Why Twitter?

Why Twitter?

I like media in all shape and forms. I considered becoming a journalist for a reason and in part it’s also the reason why I blog. I love to write and am interested in how messages are spread around the world, including how language use contributes to the spread of said message. One medium that I find particularly interesting is Twitter. More and more research is being done on Twitter and more often than not, the findings of these studies make me wonder: Why do we use Twitter the way we do? Why do we use Twitter at all?

I find these kind of questions interesting and hence I wrote one of my major papers of the past year on Twitter. So when I came across this article (on Twitter by the way) from Time Magazine I was naturally interested in what it was about.

What’s the point of Twitter by Graeme McMillan

What’s the point of Twitter?

That’s a question I asked my own Twitter followers yesterday, prompted by ambivalence and confusion after reading two recent Pew Institute studies relating to what was once called a “micro-blogging” service. Don’t get me wrong; I know why I am addicted, but I doubted that many other people saw Twitter as the necessary delivery system to force people to watch videos of old Monkees songs or whatever Britpop reference happened to be floating in my head at that particular moment.

So I asked everyone else, and got what was a surprisingly coherent response.


When I asked my own followers why they were on Twitter, it wasn’t long before patterns in interest became apparent. Twitter appealed because it was informal, because it was concise, and because it was conversational. One person called it “the world’s best self-selecting cocktail party [with] fast breaking news, good conversation, low commitment,” with another replying that “it’s either the watercooler or the watering hole, depending on which metaphor you wanna run with.”

“Twitter is far less time-consuming [than other social media],” said a friend, “plus the 140-character limit forces people to be more concise and clever.”

“Twitter is, for me, a conversational medium where I select those I converse with while ignoring barriers of class, age and locale,” wrote another.

And that makes me wonder (I wonder a lot if you haven’t notice yet): how do I use Twitter?
  1. I keep in touch with friends and family.
  2. Keep up with the news. Who still needs a news paper nowadays is so 1999!
  3. Better news selection. I dot like keeping up with the world news, but it’s not my main interest. I like reading about language, social media and music. You can’t find much on that in regular media.
  4. Gain information through said news selection.
  5. Share links that interest me.
  6. Promote my blog.
  7. Ask questions about online shopping. Many online shops have Twitter accounts that are used to answer your questions.
  8. Stay up-to-date on train delays.
  9. Connect with famous people (celebrities/ politicians). I don’t have a long list of celebrities I like to follow, but only a handful and I usually follow them because I think they are funny or have great opinions.
  10. Stay in touch with people who I otherwise wouldn’t stay in touch with. I find it a very handy tool to stay connected to people whose phone numbers/ (email) address/ facebook you don’t have, yet if you want to ask them something you still can.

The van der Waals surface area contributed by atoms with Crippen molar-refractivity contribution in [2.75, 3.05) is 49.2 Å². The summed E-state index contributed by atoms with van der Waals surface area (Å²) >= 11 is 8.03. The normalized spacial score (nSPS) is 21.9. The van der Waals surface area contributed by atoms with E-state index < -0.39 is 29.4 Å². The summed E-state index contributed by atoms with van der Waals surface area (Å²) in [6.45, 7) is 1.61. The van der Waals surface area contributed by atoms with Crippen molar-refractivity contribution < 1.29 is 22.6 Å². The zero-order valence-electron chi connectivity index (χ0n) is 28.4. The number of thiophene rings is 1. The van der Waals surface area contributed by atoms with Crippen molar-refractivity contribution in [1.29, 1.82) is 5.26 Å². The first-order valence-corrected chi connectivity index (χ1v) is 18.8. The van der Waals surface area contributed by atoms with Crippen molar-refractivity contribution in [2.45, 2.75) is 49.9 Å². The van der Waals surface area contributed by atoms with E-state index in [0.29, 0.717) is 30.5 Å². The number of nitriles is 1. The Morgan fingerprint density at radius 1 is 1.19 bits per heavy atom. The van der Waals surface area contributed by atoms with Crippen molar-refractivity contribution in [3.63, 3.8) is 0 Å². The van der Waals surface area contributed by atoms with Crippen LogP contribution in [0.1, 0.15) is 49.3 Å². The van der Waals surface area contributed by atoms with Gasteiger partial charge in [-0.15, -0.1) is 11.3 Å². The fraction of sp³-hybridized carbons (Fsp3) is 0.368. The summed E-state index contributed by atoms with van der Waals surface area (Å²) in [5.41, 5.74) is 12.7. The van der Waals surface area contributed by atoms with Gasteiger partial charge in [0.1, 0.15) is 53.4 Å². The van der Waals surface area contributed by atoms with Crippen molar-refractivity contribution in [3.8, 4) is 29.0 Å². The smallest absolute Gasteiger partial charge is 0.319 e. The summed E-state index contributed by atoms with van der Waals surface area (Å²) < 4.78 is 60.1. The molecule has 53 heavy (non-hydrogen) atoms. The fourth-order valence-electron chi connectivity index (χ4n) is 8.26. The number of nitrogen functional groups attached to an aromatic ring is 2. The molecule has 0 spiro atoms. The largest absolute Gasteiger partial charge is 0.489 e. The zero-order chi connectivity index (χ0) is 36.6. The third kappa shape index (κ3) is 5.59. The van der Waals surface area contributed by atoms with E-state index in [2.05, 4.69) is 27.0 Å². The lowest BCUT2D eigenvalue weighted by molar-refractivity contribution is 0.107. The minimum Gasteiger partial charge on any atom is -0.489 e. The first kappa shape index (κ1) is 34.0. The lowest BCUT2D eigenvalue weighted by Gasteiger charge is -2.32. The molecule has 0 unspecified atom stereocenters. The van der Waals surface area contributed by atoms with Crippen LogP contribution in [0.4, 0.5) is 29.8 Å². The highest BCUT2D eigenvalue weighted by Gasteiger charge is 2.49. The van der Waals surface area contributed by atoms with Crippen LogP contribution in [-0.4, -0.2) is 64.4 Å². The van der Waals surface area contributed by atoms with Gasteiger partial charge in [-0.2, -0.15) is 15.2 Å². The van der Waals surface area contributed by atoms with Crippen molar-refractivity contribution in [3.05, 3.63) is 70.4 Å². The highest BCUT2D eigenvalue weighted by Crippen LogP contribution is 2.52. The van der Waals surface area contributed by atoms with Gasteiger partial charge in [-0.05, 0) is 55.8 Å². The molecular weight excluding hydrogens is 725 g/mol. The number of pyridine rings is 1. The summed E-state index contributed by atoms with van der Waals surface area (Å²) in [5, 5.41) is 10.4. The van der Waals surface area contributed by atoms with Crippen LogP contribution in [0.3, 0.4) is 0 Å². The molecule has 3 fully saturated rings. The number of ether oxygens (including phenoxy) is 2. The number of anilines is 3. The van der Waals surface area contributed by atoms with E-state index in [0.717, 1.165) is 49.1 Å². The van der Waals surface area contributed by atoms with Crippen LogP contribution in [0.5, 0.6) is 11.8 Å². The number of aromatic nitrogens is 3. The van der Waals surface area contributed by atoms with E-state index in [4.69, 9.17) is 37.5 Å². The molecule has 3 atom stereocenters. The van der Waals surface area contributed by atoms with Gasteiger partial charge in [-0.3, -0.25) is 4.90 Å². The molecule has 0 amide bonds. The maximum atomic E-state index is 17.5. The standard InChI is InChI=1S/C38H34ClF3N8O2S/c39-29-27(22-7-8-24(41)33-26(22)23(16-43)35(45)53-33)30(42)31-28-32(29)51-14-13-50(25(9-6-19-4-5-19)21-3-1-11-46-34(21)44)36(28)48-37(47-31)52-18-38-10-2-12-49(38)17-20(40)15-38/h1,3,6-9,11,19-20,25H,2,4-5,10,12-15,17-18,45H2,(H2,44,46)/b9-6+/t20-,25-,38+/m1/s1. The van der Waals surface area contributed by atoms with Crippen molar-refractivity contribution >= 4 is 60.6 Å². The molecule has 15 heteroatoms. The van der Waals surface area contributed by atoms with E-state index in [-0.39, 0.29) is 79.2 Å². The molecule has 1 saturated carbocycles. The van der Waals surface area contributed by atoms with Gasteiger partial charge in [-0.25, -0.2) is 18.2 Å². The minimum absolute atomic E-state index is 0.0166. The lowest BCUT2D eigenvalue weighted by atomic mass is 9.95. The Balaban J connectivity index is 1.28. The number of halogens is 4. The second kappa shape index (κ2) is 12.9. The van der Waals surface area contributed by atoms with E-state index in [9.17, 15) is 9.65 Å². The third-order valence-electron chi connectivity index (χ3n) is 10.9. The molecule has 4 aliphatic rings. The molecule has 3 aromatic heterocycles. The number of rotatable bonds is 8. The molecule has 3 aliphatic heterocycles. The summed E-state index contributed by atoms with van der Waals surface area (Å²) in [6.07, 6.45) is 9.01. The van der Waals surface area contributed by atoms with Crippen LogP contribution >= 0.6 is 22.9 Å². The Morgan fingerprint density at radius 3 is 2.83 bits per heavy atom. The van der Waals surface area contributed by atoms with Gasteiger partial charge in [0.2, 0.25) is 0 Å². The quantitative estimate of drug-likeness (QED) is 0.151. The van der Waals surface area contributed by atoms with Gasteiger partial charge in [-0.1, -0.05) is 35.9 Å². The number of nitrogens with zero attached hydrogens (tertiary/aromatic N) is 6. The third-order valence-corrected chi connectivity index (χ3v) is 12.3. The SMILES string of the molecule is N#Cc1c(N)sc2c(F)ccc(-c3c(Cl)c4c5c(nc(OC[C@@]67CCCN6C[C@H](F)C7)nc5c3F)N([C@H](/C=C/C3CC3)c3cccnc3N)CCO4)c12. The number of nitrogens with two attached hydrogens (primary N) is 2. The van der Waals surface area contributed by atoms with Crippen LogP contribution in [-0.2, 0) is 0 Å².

So that leaves me with only one question to ask: How do YOU use Twitter? Same reason as me? Or do you have anything to add to my not-so-extensive list?


6 thoughts on “Why Twitter?

  1. I guess I’m an old soul, then. I don’t have Twitter, I don’t have an iPhone or even a smartphone, and I actually enjoy picking up newspapers and magazines. Also, grammar and spelling are my pet peeves and I think Twitter promotes ways to spell that annoy the living daylight out of me.

  2. Maybe because of the 140-character limitation. I noticed people tend to write words in a sort of text-message kind of way. I mean, they don’t bother writing full words anymore and seem to forget how to spell correctly in general, even in an e-mail, which is extremely frustrating for me, especially professionally. Unless the person loves reading, but even that seems to become a lost art.

  3. Research indeed shows that people adapt their language to accommodate their message to the character limits in texting (and thus I also think when using Twitter). However, no proof has been found that people have become worse at language because of that. If they are making mistakes on other platforms it’s because they are lazy, not because they don’t know or aren’t capable of using correct language.

    I am not against Twitter, text – or net speak, as I think it also enriches language. In the end spelling is just an agreement made to enhance reading, but language in itself is a living thing that is as fickle and therefore as variational as us: the human beings who use it. Therefore ‘mistakes’, variations and oddities will occurs no matter what we do.

    As a language teacher I encourage my students to write correctly and spell accordingly, but just the other day I read a message on Twitter of someone who was not hired for a job as her correct spelling proved her to be too old for the job. Now that, to me, is far worse than the occasional spelling error on Twitter.

  4. I am not against Twitter or text messages either. It’s just that, so far as I’m concerned, I find it extremely annoying when people don’t bother trying to spell correctly, especially in a professional environment.

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